points for removable devices that have been mounted
Mount point for temporary mounted file system.
On modern Linux systems the /media directory will
contain the mount points for removable media such as,
that are mounted automatically at insertion.
Pseudo file system residing in the virtual memory.It is
virtual file system maintained by the Linux kernel. The
“files” it contains are peepholes into the kernel itself.
The files are readable and will give you a picture of
how the kernel sees your computer.
Maintains highly dynamic data on the state of your
A new /proc file system is created every time your
Linux machine reboots.
/usr is the second major section of the
/usr is shareable, read-only data.
Any information that is host-speciﬁc or varies
with time is stored elsewhere.
Large software packages must not use a direct
subdirectory under the /usr hierarchy.
Requirements of /usr
bin -----Most user commands
include -----Header ﬁles included by C
local -----Local hierarchy (empty
after main installation)
sbin -----Non-vital system binaries
Contains executable files for many Linux
These are commands that are not part of the
core Linux operating system
Examples of commands in here:
General use include files, including header files,
C and C++ programming languages.
Contains libraries for the C and C++
Object files, libraries, and internal files not
intended to be executed directly by users or
The /usr/local hierarchy is for use by the system
administrator when installing software locally.
It may be used for programs and data that are
shareable amongst a group of hosts, but not
found in /usr.
Locally installed software must be placed within
/usr/local rather than /usr unless it is being
installed to replace or upgrade software in /usr.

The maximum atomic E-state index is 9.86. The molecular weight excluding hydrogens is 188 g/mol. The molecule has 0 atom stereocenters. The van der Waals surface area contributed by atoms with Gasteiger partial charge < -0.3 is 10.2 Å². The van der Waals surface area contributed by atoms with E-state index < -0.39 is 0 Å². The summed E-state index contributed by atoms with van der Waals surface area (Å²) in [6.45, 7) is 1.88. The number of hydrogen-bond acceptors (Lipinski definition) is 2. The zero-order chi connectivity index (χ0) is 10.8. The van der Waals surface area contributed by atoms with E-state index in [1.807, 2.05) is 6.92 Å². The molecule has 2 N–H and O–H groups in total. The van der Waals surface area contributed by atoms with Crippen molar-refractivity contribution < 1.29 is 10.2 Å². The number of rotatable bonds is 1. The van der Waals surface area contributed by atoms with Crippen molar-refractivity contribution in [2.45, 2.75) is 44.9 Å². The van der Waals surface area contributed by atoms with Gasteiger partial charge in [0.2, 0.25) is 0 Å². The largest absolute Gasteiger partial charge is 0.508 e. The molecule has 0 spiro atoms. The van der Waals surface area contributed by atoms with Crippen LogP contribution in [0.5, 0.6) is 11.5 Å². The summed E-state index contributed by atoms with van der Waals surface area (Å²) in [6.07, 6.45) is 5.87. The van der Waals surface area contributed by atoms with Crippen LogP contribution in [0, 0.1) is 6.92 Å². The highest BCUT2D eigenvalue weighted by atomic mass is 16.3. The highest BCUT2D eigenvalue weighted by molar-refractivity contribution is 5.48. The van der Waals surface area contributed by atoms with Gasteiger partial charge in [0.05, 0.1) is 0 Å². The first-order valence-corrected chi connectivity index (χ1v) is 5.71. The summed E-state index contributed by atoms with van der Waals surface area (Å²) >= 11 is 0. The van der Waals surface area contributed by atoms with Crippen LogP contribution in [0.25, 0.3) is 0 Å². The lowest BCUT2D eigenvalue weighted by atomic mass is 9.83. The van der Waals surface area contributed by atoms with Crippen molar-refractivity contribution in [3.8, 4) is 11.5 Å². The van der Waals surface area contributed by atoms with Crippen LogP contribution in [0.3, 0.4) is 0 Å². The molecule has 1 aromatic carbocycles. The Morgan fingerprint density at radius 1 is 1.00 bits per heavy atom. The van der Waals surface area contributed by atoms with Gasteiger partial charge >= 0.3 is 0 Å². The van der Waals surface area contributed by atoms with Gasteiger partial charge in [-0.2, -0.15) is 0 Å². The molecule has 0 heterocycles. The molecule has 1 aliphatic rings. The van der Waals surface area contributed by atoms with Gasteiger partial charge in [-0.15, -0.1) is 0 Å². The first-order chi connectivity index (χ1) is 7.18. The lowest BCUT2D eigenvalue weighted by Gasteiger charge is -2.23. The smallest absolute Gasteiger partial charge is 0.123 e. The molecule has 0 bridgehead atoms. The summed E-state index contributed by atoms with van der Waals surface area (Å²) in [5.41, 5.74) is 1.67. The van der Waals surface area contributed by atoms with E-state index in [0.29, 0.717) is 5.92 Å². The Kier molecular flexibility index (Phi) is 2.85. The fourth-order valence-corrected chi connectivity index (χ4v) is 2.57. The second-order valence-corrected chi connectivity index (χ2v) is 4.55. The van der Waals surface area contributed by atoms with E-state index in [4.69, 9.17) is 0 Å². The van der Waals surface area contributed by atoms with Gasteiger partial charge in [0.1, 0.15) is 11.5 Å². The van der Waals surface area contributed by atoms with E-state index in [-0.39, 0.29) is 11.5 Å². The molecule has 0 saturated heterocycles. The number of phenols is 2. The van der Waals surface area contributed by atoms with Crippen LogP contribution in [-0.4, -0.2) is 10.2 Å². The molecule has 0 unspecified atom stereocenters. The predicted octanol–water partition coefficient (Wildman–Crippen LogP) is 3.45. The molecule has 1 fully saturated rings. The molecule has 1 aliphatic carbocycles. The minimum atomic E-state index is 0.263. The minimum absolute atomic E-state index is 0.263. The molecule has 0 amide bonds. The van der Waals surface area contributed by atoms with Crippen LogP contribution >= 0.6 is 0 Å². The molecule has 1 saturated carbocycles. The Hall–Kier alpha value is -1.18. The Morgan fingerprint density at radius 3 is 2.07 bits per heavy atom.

Requirements of /usr/local
s bin -----Local binaries
etc -----Host-speciﬁc system conﬁguration for
games -----Local game binaries
include -----Local C header ﬁles
lib -----Local libraries
man -----Local online manuals
sbin -----Local system binaries
share -----Local architecture-independent hierarchy
src -----Local source code
This directory contains any non-essential
binaries used exclusively by the system
System administration programs that are
required for system repair, system recovery,
mounting /usr, or other essential functions must
be placed in /sbin instead.
/usr/share is for read-only architecture independent data
Intended to be shared across platforms (e.g. i386,
Any program or package which contains or requires data
that doesn’t need to be modiﬁed should store
If the contents are variable, go to /var e.g. a game file in
/usr/share/games must be static. Game play
logs go in /var/games
Requirements of /usr/share
man -----Online manuals
misc -----Miscellaneous architecture-
Source code is placed here, for reference
This includes the source code for the Linux
• This is files that are expected to be updated and
• This includes:
Administrative and Logging data
/var/log, /var/lock, and /var/run.
/var/mail, /var/cache/man, /var/cache/fonts, and
Because there might be circumstances when you may
want to mount /usr as read-only,
e.g. if it is on a CD or on another computer.
However, /var must not be linked to /usr because this
makes separation of /usr and /var more difficult and
is likely to create a naming conflict. Instead, link /var
Why not put it into /usr ?
cache lib lock log www named
Subdirectory of /var
cache Application cache data
lib Variable state information
local Variable data for /usr/local
lock Lock files
log Log files and directories
opt Variable data for /opt
run Data relevant to running processes
spool Application spool data
tmp Temporary files preserved between
Carsh for the dumped data
They must not be used arbitrarily by some new
since they would conflict with historical and/or local
practice. They are
Permissions in FS
There are 3 basic permissions
There are 3 basic level of users
How to find the permissions:
Adv. Softlink in Linux FS
If Root FS become 100% full, we have to create one
soft link that would point to another point mount
created with on same disk ultimately that New
Fs(/test) will store data instead of root
Symbolic links, or "symlinks" work a little like
Symbolic links work on the files and directory
Adv. Hard link in Linux FS
There are basically two main limitations with hard
- Hard links normally require that the link and the file
reside in the same file system.
- Only the super user can create a hard link to a
Thus, symbolic links were introduced to get around the
limitations of hard links.
So, the question is, are hard links still needed?
Are Hard links still needed?
Symlinks aren't followed by some HTTP servers
Hard-Links can be used for backups
You can delete any version of a hard link without
affecting the others.
Hard links allow us to take one file and have it be
multiple places in the file system at once, which save
lots of memory.